By Christian Scherling

The evolution of metabolomics from research to applied science has not been as rapid or dynamic as genomics or proteomics. However, the promise of metabolomics as a diagnostic strategy is becoming much clearer. Metabolomics is evolving into an increasingly common clinical technique across disease types for biomarker screening, diagnostic applications, and determination of treatment efficacy, in clinical toxicology to detect and quantify unknown compounds, and in cancer for tumor profiling.


The use of metabolomic assays in many different aspects of clinical medicine is most certainly on the rise. Driving this phenomenon are mainly the growing number of disease-related biomarkers available and the valuable information they offer clinicians and, importantly, the availability of much more user-friendly, automated mass spectrometry (MS) instruments.

Manufacturers of MS systems recognized the need for researchers and technicians with little to no experience or training in MS to be able to perform MS-based analyses of complex mixtures to identify and quantify metabolites. The high sensitivity of MS – typically Time of Flight (ToF), quadrupole ToF, quadrupole, or orbitrap MS – often combined with a prior separation step such as liquid or gas chromatography, makes it the preferred technique for metabolomics studies, enabling the detection of even low-abundance metabolites.

Preparing samples for MS is not an easy task

Metabolomics differs from other types of omics, such as proteomics or lipidomics to analyze proteins and lipids, respectively, in that the aim is comprehensive profiling of the metabolites of a cell or defined biological system. Metabolomic discovery research compares the presence or absence and different levels of metabolites representing a broad spectrum of biochemical pathways between normal and diseased cell and tissue samples. The resulting biomarkers identified and validated may then be useful in metabolic screening to predict disease risk in target populations, aid in early disease detection, and provide information to guide patient management, for example.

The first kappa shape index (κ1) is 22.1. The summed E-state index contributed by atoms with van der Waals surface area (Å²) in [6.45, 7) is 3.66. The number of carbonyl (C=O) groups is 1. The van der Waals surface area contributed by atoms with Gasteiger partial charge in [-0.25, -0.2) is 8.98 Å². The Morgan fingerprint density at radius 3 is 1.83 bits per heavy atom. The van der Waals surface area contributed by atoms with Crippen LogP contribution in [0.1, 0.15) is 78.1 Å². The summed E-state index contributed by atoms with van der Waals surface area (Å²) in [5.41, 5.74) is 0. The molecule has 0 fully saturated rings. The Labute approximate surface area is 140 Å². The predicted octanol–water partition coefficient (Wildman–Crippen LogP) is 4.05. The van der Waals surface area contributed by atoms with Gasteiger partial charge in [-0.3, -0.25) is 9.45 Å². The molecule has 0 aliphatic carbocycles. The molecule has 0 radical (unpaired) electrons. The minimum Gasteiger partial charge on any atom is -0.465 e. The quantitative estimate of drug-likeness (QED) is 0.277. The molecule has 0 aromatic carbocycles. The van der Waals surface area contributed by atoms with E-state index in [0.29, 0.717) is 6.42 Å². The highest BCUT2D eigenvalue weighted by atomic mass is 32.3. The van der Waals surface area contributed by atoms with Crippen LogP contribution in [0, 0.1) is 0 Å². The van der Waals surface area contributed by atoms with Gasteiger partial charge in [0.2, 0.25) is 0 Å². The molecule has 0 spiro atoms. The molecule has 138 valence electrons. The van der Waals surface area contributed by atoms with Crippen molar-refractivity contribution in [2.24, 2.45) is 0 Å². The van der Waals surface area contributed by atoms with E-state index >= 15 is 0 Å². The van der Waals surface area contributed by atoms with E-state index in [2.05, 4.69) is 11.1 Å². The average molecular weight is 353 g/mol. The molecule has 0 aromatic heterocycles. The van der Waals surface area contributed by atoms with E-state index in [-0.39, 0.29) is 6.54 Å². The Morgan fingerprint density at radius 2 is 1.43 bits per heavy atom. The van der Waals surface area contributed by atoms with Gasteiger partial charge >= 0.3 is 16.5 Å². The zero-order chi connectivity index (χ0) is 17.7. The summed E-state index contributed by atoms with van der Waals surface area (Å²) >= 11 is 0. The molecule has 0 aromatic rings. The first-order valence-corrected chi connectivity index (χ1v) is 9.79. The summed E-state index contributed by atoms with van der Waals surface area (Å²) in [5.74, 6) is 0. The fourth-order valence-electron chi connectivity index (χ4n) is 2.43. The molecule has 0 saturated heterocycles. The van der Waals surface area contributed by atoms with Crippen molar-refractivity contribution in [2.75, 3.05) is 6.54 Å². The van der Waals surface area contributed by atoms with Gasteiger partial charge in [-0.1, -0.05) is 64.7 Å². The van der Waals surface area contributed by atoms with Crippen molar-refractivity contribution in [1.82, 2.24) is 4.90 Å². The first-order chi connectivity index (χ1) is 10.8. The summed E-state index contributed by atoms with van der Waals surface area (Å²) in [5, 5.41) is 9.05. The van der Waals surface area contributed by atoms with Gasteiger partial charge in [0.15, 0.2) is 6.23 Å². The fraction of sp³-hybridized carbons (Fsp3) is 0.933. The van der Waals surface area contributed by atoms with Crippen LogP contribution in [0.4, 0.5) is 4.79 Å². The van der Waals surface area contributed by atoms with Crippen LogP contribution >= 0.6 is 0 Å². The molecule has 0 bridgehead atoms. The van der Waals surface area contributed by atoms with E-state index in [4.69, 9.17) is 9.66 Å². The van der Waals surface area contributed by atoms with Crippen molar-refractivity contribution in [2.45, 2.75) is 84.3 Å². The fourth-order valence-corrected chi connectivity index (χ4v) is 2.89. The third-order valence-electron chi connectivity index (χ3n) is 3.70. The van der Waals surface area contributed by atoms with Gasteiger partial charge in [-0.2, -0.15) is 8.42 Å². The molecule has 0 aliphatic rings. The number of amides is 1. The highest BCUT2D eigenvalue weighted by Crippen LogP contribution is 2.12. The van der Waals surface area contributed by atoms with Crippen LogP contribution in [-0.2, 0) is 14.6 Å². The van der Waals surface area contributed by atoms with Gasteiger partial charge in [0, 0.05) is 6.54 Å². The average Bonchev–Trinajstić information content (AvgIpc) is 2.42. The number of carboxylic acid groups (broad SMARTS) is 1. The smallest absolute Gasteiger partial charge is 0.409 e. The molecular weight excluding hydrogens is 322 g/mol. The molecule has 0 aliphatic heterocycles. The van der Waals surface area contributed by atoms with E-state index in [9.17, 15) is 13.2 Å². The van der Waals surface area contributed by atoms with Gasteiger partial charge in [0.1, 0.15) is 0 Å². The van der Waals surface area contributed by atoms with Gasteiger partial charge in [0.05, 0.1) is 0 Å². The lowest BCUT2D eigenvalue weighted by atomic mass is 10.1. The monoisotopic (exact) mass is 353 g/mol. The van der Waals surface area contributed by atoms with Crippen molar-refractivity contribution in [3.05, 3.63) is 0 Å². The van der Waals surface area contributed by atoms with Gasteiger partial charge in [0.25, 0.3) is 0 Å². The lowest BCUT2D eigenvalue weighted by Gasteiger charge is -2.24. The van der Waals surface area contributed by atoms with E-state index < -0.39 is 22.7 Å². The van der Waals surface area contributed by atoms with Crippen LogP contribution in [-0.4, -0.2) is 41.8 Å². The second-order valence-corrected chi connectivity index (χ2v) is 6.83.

In the clinical setting, accuracy and precision are imperative for metabolic assays. For the analysis of individual patient samples, the expectation is for rapid turnaround and results today rather than tomorrow. In drug screening or biomarker identification studies, such as might be part of a clinical trial protocol, speed and high-throughput MS-based assay workflows are essential, with extremely precise processing of large numbers of samples needed to ensure consistency, avoid cross-contamination, and achieve accurate, high quality results.

As described, at the analytical heart of the metabolomic workflow is MS, which typically requires extensive sample preparation.  In exactly the same way that robotic liquid handling systems and automation of sample preparation in recent years have had a substantial impact on the standardization and improvement of sample processing for genomic and proteomic analyses, clinical laboratories and core MS facilities are experimenting with novel, cost-effective approaches to automate the preparation of blood, urine, and other samples prior to MS analysis.

Clinical metabolomics in the real world

Kennedy et al. demonstrated the use of metabolomics profiling of human urine to screen for multiple different types if inborn errors of metabolism (IEMs).1 They identified more than 1,200 biochemicals (ranging from 50-1500 Da molecular weight) in 100 clinical urine samples and presented clear biochemical signatures for 16 of 18 IEM diseases tested (with the two diseases not resulting in signatures occurring in patients receiving treatment that masked the biomarkers detected by the assays used).